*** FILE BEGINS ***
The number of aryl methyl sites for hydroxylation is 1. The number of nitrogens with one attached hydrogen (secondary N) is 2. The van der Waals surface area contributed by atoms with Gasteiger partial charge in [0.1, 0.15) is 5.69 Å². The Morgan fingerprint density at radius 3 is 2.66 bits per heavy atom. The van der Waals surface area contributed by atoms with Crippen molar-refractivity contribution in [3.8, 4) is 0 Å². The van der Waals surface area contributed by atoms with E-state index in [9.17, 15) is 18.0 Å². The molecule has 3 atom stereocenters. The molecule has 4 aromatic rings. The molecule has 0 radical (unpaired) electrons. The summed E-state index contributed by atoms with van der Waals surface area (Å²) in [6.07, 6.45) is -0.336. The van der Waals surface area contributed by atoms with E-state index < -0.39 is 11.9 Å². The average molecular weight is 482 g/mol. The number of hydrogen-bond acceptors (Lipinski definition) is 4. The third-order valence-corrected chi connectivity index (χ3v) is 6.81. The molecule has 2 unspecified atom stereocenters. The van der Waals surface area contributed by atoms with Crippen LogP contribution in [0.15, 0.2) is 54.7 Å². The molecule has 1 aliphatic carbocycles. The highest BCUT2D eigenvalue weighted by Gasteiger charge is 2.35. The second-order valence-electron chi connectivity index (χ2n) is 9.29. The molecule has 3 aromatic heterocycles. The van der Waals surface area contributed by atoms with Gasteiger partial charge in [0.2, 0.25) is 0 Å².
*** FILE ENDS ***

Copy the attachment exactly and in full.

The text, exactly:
The number of aryl methyl sites for hydroxylation is 1. The number of nitrogens with one attached hydrogen (secondary N) is 2. The van der Waals surface area contributed by atoms with Gasteiger partial charge in [0.1, 0.15) is 5.69 Å². The Morgan fingerprint density at radius 3 is 2.66 bits per heavy atom. The van der Waals surface area contributed by atoms with Crippen molar-refractivity contribution in [3.8, 4) is 0 Å². The van der Waals surface area contributed by atoms with E-state index in [9.17, 15) is 18.0 Å². The molecule has 3 atom stereocenters. The molecule has 4 aromatic rings. The molecule has 0 radical (unpaired) electrons. The summed E-state index contributed by atoms with van der Waals surface area (Å²) in [6.07, 6.45) is -0.336. The van der Waals surface area contributed by atoms with E-state index < -0.39 is 11.9 Å². The average molecular weight is 482 g/mol. The number of hydrogen-bond acceptors (Lipinski definition) is 4. The third-order valence-corrected chi connectivity index (χ3v) is 6.81. The molecule has 2 unspecified atom stereocenters. The van der Waals surface area contributed by atoms with Crippen LogP contribution in [0.15, 0.2) is 54.7 Å². The molecule has 1 aliphatic carbocycles. The highest BCUT2D eigenvalue weighted by Gasteiger charge is 2.35. The second-order valence-electron chi connectivity index (χ2n) is 9.29. The molecule has 3 aromatic heterocycles. The van der Waals surface area contributed by atoms with Gasteiger partial charge in [0.2, 0.25) is 0 Å².